5 players, 5 countries

Jessie Hellmann

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The USI men’s tennis team knows a thing or two about different cultures. That’s because of the seven team members, five are from different countries.

The members represent countries from New Zealand, Cyprus, England and Columbia.

“I recruit internationally because it’s the norm for college tennis,” said men’s tennis coach Chris Crawford. “I had seven different countries on my team last season, and I have five kids (from different countries) this season.”

Crawford said it’s easy to recruit from different countries because the students want the opportunity to go to different schools.

“I believe it’s unique because of all the different ways these kids grew up,” he said. “It’s good to experience, and it’s good to learn different cultures and societies these kids grew up in.”

Joel Stern, a sophomore from Mjoelby, Sweden, said one of the biggest differences between playing tennis in his home country and playing tennis in America is the fact that schools don’t play sports in Sweden.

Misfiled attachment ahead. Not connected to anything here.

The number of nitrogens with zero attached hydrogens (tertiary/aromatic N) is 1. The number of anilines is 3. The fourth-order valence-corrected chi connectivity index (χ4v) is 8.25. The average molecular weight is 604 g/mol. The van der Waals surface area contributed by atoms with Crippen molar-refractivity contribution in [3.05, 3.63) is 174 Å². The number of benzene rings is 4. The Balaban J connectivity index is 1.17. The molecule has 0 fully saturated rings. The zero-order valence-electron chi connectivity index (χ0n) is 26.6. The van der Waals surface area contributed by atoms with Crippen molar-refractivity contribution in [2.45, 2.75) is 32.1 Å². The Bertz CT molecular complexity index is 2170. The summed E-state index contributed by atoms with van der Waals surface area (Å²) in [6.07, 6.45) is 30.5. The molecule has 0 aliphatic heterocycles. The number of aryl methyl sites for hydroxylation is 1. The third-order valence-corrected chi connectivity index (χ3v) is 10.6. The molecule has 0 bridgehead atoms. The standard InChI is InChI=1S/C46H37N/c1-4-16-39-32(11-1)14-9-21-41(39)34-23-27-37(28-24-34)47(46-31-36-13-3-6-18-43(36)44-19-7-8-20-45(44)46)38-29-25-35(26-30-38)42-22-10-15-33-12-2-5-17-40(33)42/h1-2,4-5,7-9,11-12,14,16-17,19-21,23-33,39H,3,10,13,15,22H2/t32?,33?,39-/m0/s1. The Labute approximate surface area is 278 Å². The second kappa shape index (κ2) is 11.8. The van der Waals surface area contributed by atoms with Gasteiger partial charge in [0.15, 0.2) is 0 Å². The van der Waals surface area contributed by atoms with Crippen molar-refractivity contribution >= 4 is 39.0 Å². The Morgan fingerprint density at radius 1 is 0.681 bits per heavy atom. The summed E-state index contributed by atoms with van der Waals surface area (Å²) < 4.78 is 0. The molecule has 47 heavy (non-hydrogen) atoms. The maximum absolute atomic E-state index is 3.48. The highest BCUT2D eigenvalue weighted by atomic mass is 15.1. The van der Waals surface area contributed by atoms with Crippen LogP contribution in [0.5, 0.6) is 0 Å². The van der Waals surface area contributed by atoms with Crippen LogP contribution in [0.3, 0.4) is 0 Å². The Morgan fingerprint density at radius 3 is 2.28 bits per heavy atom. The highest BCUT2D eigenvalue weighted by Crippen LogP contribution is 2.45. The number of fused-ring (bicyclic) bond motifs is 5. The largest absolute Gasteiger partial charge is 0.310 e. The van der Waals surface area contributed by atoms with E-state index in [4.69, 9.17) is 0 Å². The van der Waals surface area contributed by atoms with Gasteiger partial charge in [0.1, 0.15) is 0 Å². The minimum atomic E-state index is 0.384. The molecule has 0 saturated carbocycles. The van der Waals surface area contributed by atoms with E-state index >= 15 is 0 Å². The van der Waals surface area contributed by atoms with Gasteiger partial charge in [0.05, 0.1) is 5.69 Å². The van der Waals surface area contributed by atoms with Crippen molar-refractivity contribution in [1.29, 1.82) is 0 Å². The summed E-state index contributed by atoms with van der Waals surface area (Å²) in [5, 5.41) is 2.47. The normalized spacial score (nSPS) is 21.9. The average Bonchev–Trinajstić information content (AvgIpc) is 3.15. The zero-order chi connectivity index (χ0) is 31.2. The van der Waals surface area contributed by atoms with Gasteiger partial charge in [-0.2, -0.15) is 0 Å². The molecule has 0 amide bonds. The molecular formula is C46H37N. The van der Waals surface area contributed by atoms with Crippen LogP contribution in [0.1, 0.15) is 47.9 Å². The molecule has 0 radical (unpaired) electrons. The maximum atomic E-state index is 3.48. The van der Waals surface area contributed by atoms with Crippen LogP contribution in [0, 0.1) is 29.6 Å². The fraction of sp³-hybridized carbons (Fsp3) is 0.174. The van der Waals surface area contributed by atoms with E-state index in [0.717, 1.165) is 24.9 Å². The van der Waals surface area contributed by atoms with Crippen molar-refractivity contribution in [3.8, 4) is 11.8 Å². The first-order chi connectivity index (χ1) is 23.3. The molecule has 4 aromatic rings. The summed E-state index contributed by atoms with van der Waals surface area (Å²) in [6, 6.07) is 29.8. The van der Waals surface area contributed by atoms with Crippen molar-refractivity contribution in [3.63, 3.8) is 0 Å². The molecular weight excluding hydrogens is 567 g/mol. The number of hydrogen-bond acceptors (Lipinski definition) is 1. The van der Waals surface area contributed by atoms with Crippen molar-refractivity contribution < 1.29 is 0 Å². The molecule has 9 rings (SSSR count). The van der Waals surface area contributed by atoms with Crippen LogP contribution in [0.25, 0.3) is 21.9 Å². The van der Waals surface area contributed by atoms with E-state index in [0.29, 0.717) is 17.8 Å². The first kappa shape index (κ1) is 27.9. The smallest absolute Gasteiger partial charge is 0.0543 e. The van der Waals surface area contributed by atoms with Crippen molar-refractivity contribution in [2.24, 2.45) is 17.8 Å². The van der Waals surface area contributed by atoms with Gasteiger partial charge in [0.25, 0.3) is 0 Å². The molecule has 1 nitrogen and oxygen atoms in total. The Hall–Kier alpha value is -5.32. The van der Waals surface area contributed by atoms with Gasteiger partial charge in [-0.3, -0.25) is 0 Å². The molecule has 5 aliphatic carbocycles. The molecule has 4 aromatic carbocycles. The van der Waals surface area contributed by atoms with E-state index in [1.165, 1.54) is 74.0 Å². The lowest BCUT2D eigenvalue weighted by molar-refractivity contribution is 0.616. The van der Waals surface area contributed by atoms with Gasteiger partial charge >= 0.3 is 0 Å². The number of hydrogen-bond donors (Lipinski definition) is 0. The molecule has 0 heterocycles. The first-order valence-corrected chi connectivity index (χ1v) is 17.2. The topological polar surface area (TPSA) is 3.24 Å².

“Many people who play tennis on a high level go to the U.S. to play college tennis,” Stern said. “I just decided it was something I wanted to do. I chose USI because it seemed like a good school and a good tennis program, ranked in Division II.”

Last year, the men’s tennis team advanced to the Sweet 16 for the first time in school history.

Aside from playing tennis in a different country, simply living in a new one is a challenge in some ways.

“Stuff like public transportation is a huge difference,” Stern said. “When I’m back home, I always walk everywhere or take the bus. But here you have to have a car to get anywhere.”

Other difference is the friendliness of people.

“At least compared to Sweden, people are easier to talk to,” he said. “Back home, you never talk to strangers. That’s a big difference I had to get used to when I got here.”

Joe Bray, a freshman from Christchurch, New Zealand, said tennis is different in his home country as well because schools don’t have sports teams.

“You just go there and drink and party,” Bray said.

He decided to come to USI because he received a good scholarship offer, he said.

One of the things he’s noticed is the difference of competition levels in the U.S.

“It’s more competitive here than back home, it seems,” Bray said. “The coaches are more in your face here. The coaches back home leave it up to you. There’s also a greater sense of teamwork here.”

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